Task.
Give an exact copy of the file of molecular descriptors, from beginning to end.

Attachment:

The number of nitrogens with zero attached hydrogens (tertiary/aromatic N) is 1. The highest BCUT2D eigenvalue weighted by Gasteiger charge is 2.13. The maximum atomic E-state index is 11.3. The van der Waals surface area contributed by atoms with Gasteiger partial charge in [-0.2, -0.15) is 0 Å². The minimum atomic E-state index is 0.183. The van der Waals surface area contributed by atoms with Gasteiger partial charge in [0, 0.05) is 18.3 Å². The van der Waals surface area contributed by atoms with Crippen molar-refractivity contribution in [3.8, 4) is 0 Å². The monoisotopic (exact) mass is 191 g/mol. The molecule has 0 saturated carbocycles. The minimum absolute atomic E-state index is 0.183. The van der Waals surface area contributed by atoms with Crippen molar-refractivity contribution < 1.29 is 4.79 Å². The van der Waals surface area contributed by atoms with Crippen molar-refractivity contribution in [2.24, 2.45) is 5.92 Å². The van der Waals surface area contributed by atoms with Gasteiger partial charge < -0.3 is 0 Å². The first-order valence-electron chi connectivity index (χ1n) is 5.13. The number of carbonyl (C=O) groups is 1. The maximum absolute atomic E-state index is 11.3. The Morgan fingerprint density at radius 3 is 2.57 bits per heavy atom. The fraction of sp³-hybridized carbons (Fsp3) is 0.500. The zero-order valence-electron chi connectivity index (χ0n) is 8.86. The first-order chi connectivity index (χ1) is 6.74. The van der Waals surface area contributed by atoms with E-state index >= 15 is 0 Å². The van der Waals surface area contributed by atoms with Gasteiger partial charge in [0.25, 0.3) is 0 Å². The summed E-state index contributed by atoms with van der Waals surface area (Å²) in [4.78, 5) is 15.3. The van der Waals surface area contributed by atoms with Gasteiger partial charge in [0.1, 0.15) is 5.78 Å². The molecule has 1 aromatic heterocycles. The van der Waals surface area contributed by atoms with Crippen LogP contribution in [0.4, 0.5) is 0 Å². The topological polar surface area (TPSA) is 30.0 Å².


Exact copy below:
The number of nitrogens with zero attached hydrogens (tertiary/aromatic N) is 1. The highest BCUT2D eigenvalue weighted by Gasteiger charge is 2.13. The maximum atomic E-state index is 11.3. The van der Waals surface area contributed by atoms with Gasteiger partial charge in [-0.2, -0.15) is 0 Å². The minimum atomic E-state index is 0.183. The van der Waals surface area contributed by atoms with Gasteiger partial charge in [0, 0.05) is 18.3 Å². The van der Waals surface area contributed by atoms with Crippen molar-refractivity contribution in [3.8, 4) is 0 Å². The monoisotopic (exact) mass is 191 g/mol. The molecule has 0 saturated carbocycles. The minimum absolute atomic E-state index is 0.183. The van der Waals surface area contributed by atoms with Crippen molar-refractivity contribution < 1.29 is 4.79 Å². The van der Waals surface area contributed by atoms with Crippen molar-refractivity contribution in [2.24, 2.45) is 5.92 Å². The van der Waals surface area contributed by atoms with Gasteiger partial charge < -0.3 is 0 Å². The first-order valence-electron chi connectivity index (χ1n) is 5.13. The number of carbonyl (C=O) groups is 1. The maximum absolute atomic E-state index is 11.3. The Morgan fingerprint density at radius 3 is 2.57 bits per heavy atom. The fraction of sp³-hybridized carbons (Fsp3) is 0.500. The zero-order valence-electron chi connectivity index (χ0n) is 8.86. The first-order chi connectivity index (χ1) is 6.74. The van der Waals surface area contributed by atoms with E-state index >= 15 is 0 Å². The van der Waals surface area contributed by atoms with Gasteiger partial charge in [0.25, 0.3) is 0 Å². The summed E-state index contributed by atoms with van der Waals surface area (Å²) in [4.78, 5) is 15.3. The van der Waals surface area contributed by atoms with Gasteiger partial charge in [0.1, 0.15) is 5.78 Å². The molecule has 1 aromatic heterocycles. The van der Waals surface area contributed by atoms with Crippen LogP contribution in [0.4, 0.5) is 0 Å². The topological polar surface area (TPSA) is 30.0 Å².